Without a doubt, the rise of Internet retailing giants such as Amazon.com have had a huge impact. Today, there are millions of Americans that actually prefer to shop online. Personally, when I published my novel I made it solely available on Amazon. But Internet shopping alone does not account for the great retail apocalypse that we are witnessing. In fact, some retail experts estimate that the Internet has accounted for only about 20 percent of the decline that we are seeing. Most of the rest of it can be accounted for by the slow, steady death of the middle class U.S. consumer. Median household income has declined for five years in a row, but all of our bills just keep going up. That means that the amount of disposable income that average Americans have continues to shrink, and that is really bad news for retailers.
And sadly, this is just the beginning. Retail experts are projecting that the pace of store closings will actually accelerate over the course of the next decade.
So as you read this list below, please take note that things will soon get even worse.
The following are 20 facts about the great U.S. retail apocalypse that will blow your mind…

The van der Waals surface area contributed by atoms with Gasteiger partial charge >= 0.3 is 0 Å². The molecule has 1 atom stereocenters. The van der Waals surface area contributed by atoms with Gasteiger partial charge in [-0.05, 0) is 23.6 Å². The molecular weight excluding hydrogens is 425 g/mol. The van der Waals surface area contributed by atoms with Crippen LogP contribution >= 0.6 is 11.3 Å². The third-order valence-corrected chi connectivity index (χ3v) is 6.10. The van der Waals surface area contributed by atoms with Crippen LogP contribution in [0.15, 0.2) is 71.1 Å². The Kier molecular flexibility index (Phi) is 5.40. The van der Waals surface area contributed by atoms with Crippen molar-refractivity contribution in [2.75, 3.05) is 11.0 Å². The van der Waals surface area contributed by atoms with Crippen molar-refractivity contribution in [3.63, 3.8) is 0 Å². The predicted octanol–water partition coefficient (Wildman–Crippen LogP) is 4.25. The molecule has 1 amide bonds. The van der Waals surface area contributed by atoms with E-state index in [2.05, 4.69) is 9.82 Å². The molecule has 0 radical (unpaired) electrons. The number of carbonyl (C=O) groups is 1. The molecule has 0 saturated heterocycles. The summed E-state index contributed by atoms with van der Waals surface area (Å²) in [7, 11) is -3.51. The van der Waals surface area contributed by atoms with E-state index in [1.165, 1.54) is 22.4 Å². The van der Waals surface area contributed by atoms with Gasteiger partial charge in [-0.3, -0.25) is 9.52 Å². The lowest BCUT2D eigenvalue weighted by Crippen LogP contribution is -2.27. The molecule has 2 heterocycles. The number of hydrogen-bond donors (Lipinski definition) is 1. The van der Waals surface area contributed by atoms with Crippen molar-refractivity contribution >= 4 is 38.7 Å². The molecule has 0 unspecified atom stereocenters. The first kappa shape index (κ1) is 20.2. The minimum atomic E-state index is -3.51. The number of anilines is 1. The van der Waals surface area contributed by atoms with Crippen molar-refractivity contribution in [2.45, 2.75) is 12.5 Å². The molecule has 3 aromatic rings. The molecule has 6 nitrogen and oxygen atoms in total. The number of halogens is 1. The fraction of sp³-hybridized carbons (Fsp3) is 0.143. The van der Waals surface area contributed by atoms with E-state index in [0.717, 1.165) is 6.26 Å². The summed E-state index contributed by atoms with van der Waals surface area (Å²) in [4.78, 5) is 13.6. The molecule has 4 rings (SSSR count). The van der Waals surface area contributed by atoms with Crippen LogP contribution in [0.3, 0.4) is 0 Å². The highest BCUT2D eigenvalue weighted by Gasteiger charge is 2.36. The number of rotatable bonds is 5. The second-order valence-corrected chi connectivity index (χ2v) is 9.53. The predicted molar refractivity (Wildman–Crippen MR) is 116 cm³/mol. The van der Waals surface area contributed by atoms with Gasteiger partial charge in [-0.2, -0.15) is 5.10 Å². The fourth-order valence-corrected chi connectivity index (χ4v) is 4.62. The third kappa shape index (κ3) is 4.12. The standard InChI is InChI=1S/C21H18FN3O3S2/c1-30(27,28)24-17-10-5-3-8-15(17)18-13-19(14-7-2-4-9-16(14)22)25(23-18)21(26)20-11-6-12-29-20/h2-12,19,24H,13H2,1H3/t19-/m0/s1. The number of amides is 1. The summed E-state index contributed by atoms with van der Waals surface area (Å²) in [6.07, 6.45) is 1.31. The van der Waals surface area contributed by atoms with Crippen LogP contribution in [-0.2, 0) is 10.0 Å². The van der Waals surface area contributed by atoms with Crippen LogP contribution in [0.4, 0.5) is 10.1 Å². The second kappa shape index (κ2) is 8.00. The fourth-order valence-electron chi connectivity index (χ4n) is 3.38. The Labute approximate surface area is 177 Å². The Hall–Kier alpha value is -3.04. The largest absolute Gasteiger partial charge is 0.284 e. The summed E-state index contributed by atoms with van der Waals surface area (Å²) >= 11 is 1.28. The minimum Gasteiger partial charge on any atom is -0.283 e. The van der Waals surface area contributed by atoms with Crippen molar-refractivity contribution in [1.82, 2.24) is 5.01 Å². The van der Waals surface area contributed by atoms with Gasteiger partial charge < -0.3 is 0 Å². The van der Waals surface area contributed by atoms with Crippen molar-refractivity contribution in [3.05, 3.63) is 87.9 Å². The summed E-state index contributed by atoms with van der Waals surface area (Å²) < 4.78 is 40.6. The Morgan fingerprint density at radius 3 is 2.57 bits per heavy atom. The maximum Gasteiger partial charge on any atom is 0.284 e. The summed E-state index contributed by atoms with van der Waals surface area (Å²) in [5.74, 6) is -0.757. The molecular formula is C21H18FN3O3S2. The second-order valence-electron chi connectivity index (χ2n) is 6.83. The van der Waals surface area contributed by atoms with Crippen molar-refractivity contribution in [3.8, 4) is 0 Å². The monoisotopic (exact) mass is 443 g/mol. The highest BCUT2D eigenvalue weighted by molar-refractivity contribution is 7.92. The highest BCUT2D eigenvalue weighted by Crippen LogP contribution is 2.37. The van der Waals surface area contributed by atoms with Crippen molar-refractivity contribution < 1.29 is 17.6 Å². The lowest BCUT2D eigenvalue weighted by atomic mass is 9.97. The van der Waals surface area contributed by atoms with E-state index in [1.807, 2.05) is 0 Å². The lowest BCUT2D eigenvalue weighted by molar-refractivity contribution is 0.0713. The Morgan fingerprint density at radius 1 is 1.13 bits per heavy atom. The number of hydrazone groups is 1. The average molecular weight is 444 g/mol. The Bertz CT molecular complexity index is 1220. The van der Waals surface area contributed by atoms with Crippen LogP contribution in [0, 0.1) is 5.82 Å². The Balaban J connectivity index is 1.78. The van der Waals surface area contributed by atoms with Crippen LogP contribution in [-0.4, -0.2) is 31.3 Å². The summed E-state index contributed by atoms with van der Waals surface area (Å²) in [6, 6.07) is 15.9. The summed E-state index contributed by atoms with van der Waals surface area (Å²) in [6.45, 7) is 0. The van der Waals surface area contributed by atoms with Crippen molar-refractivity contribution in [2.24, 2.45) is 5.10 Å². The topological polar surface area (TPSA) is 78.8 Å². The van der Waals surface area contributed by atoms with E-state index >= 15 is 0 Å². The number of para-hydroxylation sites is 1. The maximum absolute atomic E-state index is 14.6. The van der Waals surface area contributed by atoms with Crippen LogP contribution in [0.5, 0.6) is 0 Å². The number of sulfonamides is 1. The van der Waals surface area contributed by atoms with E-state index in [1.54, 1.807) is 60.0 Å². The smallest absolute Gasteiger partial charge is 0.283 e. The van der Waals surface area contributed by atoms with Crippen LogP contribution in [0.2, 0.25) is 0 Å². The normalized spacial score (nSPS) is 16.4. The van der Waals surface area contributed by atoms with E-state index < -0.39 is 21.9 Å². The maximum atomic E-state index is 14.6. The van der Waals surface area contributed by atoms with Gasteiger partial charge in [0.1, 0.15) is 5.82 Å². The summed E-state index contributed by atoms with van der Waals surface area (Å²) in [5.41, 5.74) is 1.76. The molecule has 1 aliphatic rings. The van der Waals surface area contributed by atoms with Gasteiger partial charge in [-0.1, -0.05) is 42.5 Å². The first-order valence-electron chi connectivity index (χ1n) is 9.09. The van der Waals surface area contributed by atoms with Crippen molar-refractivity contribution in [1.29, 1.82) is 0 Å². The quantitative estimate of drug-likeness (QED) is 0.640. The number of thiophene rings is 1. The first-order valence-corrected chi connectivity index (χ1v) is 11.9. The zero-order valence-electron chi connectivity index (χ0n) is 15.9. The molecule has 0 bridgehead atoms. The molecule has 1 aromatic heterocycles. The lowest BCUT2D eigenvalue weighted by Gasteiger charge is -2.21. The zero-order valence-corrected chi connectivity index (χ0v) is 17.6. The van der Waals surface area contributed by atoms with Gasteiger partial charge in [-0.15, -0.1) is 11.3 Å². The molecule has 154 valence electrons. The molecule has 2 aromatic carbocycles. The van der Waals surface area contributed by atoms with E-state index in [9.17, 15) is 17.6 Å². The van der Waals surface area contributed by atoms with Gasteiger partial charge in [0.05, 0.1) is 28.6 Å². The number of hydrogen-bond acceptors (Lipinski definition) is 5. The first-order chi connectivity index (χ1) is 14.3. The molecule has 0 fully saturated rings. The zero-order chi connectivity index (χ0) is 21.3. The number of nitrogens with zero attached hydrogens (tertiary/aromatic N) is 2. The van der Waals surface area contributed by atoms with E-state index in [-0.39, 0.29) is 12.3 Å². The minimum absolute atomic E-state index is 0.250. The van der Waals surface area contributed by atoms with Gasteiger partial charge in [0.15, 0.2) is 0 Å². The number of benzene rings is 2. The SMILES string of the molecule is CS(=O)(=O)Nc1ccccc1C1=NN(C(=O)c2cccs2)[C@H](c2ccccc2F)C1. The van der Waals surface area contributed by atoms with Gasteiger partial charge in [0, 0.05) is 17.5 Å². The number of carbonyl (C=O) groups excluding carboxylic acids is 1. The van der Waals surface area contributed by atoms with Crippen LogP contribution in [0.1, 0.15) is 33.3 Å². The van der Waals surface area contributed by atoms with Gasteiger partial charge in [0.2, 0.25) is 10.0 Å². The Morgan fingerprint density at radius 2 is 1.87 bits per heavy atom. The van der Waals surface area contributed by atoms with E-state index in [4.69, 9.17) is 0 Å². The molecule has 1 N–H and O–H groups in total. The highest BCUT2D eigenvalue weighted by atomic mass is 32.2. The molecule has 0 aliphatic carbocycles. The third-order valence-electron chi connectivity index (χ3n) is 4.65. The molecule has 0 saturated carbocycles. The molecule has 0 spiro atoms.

#1 As you read this article, approximately a billion square feet of retail space is sitting vacant in the United States.
#2 Last week, Radio Shack announced that it was going to close more than a thousand stores.
#3 Last week, Staples announced that it was going to close 225 stores.
#4 Same-store sales at Office Depot have declined for 13 quarters in a row.
#5 J.C. Penney has been dying for years, and it recently announced plans to close 33 more stores.
#6 J.C. Penney lost 586 million dollars during the second quarter of 2013 alone.
#8 Overall, sales numbers have declined at Sears for 27 quarters in a row.
#9 Target has announced that it is going to eliminate 475 jobs and not fill 700 positions that are currently empty.
#10 It is being projected that Aéropostale will close about 175 stores over the next couple of years.
#11 Macy’s has announced that it is going to be closing five stores and eliminating 2,500 jobs.
#12 The Children’s Place has announced that it will be closing down 125 of its “weakest” stores by 2016.
#13 Best Buy recently shut down about 50 stores up in Canada.
#14 Video rental giant Blockbuster has completely shut down all of their stores.
#15 It is being projected that sales at U.S. supermarkets will decline by 1.7 percent this year even as the overall population continues to grow.